Creating Social Profit from Beneficial Change
Because social profit organizations are change agents, we recommend The Community Tool Box which is a service of the Center for Community Health and Development at the University of Kansas. You may want to start with the table of contents and the chapter on assessing community needs. You will learn elegant and effective ways to assess community needs from SPI.
A great book on creating social change is by Hildy Gottlieb, The Pollyanna Principles: Reinventing “Nonprofit Organizations” to Create the Future of Our World. In her book, Gottlieb said, “The process starts in the community with its focus on the future. The process then narrows to connect the organization’s current work with the future of the community. It then narrows again, focusing solely on the organization’s internal capacity to take on the tasks it has in store… Through the simultaneous focus on creating community impact and developing the organizational wherewithal to create that impact, a board is able to hold itself accountable for both the end results the organization provides, and the organizational means with which it provides those results.” You will learn how to hold your organization accountable through your courses and relationship with SPI.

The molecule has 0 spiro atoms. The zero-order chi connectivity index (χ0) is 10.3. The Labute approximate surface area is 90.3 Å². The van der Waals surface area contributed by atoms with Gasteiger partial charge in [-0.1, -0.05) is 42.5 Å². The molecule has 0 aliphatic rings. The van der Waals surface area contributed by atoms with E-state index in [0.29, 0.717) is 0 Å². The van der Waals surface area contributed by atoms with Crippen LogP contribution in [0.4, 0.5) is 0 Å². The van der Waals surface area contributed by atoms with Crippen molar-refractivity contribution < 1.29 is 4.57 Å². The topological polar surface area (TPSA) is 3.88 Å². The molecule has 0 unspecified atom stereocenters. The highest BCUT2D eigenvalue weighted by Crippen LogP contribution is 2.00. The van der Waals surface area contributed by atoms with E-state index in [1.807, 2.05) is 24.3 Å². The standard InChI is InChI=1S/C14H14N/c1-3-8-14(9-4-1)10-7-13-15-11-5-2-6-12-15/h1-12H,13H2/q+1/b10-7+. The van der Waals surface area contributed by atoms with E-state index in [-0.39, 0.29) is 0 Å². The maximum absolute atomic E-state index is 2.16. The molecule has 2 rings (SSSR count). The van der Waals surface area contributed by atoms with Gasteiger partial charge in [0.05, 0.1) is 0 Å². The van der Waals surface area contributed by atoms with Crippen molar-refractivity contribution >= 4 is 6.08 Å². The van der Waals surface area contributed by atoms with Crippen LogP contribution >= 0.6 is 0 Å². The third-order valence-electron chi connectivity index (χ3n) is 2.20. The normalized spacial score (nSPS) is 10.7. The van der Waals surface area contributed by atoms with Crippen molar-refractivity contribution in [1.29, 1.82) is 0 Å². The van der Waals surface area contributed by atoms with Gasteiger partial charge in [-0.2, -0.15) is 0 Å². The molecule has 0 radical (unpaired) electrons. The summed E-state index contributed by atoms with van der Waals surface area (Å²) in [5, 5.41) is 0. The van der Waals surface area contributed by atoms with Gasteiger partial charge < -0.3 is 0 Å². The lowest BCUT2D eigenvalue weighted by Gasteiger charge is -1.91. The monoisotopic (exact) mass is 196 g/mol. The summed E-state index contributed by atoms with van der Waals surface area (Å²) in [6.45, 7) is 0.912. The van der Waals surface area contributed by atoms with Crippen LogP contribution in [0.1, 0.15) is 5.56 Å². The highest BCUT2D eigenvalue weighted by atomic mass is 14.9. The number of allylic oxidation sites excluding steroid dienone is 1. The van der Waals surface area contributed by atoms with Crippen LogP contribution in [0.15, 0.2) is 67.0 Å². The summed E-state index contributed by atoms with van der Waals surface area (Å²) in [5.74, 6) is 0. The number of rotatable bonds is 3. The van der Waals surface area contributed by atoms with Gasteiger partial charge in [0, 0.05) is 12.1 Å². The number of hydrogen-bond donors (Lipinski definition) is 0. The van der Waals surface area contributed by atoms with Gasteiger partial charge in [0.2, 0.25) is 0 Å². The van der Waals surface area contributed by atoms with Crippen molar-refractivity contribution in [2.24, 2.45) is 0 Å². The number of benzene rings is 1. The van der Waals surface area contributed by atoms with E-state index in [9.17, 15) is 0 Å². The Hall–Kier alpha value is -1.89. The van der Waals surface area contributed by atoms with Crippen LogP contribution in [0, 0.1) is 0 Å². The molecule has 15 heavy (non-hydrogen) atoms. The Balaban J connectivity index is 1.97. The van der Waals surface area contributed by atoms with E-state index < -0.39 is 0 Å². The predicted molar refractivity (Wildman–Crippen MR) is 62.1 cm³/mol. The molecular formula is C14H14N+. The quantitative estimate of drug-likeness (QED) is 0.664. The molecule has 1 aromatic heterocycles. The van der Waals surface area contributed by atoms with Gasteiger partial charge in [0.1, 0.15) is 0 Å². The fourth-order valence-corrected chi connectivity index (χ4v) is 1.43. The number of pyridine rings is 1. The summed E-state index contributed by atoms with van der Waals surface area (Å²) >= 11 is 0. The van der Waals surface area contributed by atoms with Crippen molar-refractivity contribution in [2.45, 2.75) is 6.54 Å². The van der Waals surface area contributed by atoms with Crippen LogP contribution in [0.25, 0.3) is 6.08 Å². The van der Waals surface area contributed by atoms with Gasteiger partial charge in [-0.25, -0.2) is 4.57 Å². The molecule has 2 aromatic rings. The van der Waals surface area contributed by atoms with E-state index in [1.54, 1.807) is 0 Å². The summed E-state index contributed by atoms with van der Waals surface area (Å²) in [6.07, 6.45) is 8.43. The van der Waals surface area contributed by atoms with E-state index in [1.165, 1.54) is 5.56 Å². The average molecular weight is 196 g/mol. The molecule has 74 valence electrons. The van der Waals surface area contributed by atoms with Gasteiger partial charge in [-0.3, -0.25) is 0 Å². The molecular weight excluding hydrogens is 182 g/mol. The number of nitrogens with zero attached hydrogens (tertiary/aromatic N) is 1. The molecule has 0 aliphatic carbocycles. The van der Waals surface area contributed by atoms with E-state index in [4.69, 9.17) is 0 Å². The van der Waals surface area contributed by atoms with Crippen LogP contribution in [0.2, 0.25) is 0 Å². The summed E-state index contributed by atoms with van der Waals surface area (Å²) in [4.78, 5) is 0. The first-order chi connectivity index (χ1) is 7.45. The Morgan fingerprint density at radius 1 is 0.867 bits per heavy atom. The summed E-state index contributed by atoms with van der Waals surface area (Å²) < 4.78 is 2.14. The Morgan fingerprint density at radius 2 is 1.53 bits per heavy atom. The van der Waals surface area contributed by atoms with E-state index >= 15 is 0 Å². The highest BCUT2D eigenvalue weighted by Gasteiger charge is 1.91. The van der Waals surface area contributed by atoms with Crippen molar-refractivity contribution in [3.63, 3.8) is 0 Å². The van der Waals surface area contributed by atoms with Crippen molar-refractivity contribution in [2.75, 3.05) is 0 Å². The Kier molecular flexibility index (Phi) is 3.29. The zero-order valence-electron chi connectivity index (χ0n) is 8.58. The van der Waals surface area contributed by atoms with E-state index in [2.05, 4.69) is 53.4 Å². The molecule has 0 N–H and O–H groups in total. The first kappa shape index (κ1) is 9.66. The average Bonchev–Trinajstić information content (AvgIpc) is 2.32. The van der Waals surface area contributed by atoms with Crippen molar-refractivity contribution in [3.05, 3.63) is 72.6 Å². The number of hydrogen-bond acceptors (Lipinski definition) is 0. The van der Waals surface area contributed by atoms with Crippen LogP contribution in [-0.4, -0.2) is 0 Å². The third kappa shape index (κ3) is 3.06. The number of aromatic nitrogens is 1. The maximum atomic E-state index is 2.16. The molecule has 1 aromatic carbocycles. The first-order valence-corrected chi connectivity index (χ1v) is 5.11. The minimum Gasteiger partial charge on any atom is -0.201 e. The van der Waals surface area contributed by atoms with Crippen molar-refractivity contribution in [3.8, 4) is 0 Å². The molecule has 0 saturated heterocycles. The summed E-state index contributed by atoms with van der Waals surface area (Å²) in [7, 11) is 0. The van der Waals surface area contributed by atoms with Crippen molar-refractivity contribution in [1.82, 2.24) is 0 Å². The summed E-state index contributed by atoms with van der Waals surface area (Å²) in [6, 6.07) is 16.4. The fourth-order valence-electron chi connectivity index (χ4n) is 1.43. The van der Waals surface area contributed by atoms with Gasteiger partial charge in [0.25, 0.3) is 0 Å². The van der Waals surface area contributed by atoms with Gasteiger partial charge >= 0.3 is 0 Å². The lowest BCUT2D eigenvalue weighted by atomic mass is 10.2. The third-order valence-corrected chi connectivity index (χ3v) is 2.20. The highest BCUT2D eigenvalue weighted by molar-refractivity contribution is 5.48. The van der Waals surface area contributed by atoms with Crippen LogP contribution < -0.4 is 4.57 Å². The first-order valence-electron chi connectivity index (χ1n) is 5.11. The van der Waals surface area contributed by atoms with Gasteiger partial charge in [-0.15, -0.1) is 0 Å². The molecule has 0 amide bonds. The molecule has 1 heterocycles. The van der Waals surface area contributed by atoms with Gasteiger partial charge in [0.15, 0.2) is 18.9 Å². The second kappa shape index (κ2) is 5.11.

Tools for Creating Social Profit
Think about a high point when you felt your organization engaged and inspired your community. In an environment of constant change and increased competition for human resources and capital funding, how can you build on that unique trust, understanding and shared values — your social capital? The traditional approach to strategic planning usually follows a model established in the corporate world and is typically a process that involves top management only. Although there are many similarities between corporate and nonprofit strategic planning processes, nonprofit leaders should not underestimate the opportunity to engage the community in the strategic plan and build social capital. Appreciative Inquiry (AI) is a creative methodology that focuses on an organization’s core values and strengths with the intention of moving that organization forward in a better direction. David Cooperrider and Suresh Srivastva initially developed AI in the 1980s and introduced the concept of SOAR (strengths, opportunities, aspirations, results). By using Appreciative Inquiry interview techniques, nonprofit leaders can gain diversity of thought while maintaining focus. Through your work with SPI, you will learn how to use the basic principles of AI and SOAR for your organizational development or change initiatives.